Les recherches montrent que de nombreux partisans des caméras portatives minimisent la complexité de ces programmes et en exagèrent les avantages potentiels.
A house fire on Tuesday afternoon was caused by an accidental grease fire in the kitchen, according to Windsor's fire department. One person was treated for a minor burn at the home on Lauzon Road, the fire department said in a series of tweets Tuesday. Two people are displaced as a result of the fire, and damage is estimated at $100,000. At about 5:30 p.m., the fire department tweeted that the flames had been extinguished. More from CBC Windsor
The Timmins Economic Development Corporation (TEDC) wants to hear from people who have experienced racism and discrimination. The survey is gathering feedback to understand what racism and racial discrimination look like in Timmins. According to the TEDC, the goal is to "help foster a welcoming and inclusive community." “Cultural diversity plays a key role in economic growth and development,” TEDC’s chair Fred Gibbons said in a statement. “Communities that are open to different cultures and ethnicities benefit from an increased range of skills and experiences, creativity, and innovation.” The TEDC is conducting the survey as part of the Timmins Diversity Awareness Project. It is one of 85 projects across Canada funded through the Anti-Racism Action Program. According to the announcement, the project will include a public awareness campaign and a workplace-focused initiative, aimed to create and promote more inclusive communities and workplaces. Advisory group members include local residents, the City of Timmins, Timmins and District Multicultural Centre, Newcomers Encouraging Self-Empowerment in Timmins, Timmins Native Friendship Centre, Kunuwanimano Child and Family Services, Reseau du Nord, Université de Hearst, Collège Boreal, Northern College, Timmins Chamber of Commerce, and members of the Indigenous Advisory Committee. The 17-question survey takes about 15 to 20 minutes to complete. To access the survey, click here. Dariya Baiguzhiyeva, Local Journalism Initiative Reporter, TimminsToday.com
Chris Murray, a University of Washington disease expert whose projections on COVID-19 infections and deaths are closely followed worldwide, is changing his assumptions about the course of the pandemic. Murray had until recently been hopeful that the discovery of several effective vaccines could help countries achieve herd immunity, or nearly eliminate transmission through a combination of inoculation and previous infection.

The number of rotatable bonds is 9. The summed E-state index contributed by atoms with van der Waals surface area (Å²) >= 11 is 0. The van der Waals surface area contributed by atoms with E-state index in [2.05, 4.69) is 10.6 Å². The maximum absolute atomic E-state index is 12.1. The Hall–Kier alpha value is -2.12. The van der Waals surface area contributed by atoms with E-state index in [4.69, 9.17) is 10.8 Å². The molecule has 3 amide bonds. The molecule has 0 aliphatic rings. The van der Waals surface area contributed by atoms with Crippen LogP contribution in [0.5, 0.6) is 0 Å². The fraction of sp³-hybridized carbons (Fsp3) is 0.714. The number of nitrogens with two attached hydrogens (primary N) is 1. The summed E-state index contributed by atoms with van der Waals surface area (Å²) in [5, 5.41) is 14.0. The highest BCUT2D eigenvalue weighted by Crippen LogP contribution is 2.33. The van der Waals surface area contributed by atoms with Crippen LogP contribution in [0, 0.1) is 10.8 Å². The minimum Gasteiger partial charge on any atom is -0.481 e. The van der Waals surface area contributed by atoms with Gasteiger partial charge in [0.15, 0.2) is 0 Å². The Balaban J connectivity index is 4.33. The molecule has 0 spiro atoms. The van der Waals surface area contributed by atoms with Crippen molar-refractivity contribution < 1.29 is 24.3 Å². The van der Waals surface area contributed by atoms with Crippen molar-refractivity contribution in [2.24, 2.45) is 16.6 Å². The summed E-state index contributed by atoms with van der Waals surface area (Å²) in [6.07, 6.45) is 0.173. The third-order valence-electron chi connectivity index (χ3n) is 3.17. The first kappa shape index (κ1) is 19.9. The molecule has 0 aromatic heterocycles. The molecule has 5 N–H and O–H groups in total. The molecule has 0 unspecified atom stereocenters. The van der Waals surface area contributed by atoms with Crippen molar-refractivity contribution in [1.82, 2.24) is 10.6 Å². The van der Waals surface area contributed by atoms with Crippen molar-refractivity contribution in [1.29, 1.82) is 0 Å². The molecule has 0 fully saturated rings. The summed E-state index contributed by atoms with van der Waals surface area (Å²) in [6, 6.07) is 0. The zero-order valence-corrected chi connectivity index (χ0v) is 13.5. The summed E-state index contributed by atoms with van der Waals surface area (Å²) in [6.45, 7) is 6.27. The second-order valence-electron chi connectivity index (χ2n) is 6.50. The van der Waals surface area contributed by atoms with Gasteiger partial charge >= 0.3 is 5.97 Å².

OTTAWA — A Conservative MP has joined the chorus of voices calling for an end to COVID-19 lockdowns. Ontario MP David Sweet says the pandemic-related restrictions are causing huge psychological and economic damage.He says the public health measures should focus on vulnerable communities, not healthy individuals.Sweet took part in non-essential travel earlier this year and was then removed from his post as chair of a House of Commons committee. He isn't seeking re-election.He's not the only Conservative MP who has expressed frustration with the existing level of COVID-19 restrictions. Several have also spoken out against the new hotel quarantine and testing regime for incoming travellers to Canada. This report by The Canadian Press was first published March 3, 2021. Stephanie Levitz, The Canadian Press
The volunteers and artists at the Victoria Park Gallery and Gift Shop welcome the opportunity to open its doors once again. With the move into the green zone of the provincial reopening framework, the gallery will now be operating on winter hours, Fridays and Saturdays from 11 a.m. to 5 p.m. and Sundays from noon until 3 p.m. Gallery co-president Mary Faubert says visitors will notice a fresh, updated look to the gallery, since it was painted during the last lockdown. Volunteers have also been busy cleaning every nook and cranny as construction has been going on next door. Because of the pandemic, the gallery has deferred having a guest artist of the month to a later date, and instead has created a spring-themed display in the front room. “I am really pleased with the way all the gallery members have come together to deal with COVID,” said Faubert. “We are a co-op and in these trying times, everyone is cooperating.” Faubert says the gallery will adhere to all the protocols set by the province and public health, to keep both volunteers and guests safe. Signage has been placed on the doors asking anyone who is experiencing symptoms not to enter, masks are required by staff and guests, sanitizer is available and the cleaning of often-touched surfaces is constant. The gallery is also asking guests to leave their name and phone number, should contact tracing be required. “We welcome everyone to return to the gallery,” said Faubert. “We look forward to seeing old friends and welcoming new ones.” Tammy Lindsay Schneider, Local Journalism Initiative Reporter, Kincardine Independent